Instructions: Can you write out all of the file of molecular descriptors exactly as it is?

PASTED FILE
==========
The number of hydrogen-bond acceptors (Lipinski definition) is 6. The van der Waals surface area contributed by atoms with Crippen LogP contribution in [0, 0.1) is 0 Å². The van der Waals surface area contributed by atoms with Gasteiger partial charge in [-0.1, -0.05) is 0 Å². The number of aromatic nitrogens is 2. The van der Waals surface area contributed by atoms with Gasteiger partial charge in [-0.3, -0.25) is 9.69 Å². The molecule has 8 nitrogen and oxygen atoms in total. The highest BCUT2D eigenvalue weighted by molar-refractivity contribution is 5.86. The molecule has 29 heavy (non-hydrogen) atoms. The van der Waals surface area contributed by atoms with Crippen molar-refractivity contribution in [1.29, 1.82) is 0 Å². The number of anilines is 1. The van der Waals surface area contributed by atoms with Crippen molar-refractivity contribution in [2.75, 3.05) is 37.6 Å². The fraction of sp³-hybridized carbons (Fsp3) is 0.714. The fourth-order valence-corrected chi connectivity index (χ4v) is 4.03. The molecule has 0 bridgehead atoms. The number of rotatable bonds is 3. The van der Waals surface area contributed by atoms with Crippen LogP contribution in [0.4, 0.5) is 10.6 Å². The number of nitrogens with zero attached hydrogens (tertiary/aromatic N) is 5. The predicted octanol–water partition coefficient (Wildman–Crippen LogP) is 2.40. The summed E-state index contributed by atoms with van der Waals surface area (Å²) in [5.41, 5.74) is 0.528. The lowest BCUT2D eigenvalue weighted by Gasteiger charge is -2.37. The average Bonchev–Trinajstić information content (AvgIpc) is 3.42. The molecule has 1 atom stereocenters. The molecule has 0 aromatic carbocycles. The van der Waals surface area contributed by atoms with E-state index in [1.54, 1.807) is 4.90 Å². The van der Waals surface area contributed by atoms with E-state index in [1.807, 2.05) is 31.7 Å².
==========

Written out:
The number of hydrogen-bond acceptors (Lipinski definition) is 6. The van der Waals surface area contributed by atoms with Crippen LogP contribution in [0, 0.1) is 0 Å². The van der Waals surface area contributed by atoms with Gasteiger partial charge in [-0.1, -0.05) is 0 Å². The number of aromatic nitrogens is 2. The van der Waals surface area contributed by atoms with Gasteiger partial charge in [-0.3, -0.25) is 9.69 Å². The molecule has 8 nitrogen and oxygen atoms in total. The highest BCUT2D eigenvalue weighted by molar-refractivity contribution is 5.86. The molecule has 29 heavy (non-hydrogen) atoms. The van der Waals surface area contributed by atoms with Crippen molar-refractivity contribution in [1.29, 1.82) is 0 Å². The number of anilines is 1. The van der Waals surface area contributed by atoms with Crippen molar-refractivity contribution in [2.75, 3.05) is 37.6 Å². The fraction of sp³-hybridized carbons (Fsp3) is 0.714. The fourth-order valence-corrected chi connectivity index (χ4v) is 4.03. The molecule has 0 bridgehead atoms. The number of rotatable bonds is 3. The van der Waals surface area contributed by atoms with Crippen LogP contribution in [0.4, 0.5) is 10.6 Å². The number of nitrogens with zero attached hydrogens (tertiary/aromatic N) is 5. The predicted octanol–water partition coefficient (Wildman–Crippen LogP) is 2.40. The summed E-state index contributed by atoms with van der Waals surface area (Å²) in [5.41, 5.74) is 0.528. The lowest BCUT2D eigenvalue weighted by Gasteiger charge is -2.37. The average Bonchev–Trinajstić information content (AvgIpc) is 3.42. The molecule has 1 atom stereocenters. The molecule has 0 aromatic carbocycles. The van der Waals surface area contributed by atoms with E-state index in [1.54, 1.807) is 4.90 Å². The van der Waals surface area contributed by atoms with E-state index in [1.807, 2.05) is 31.7 Å².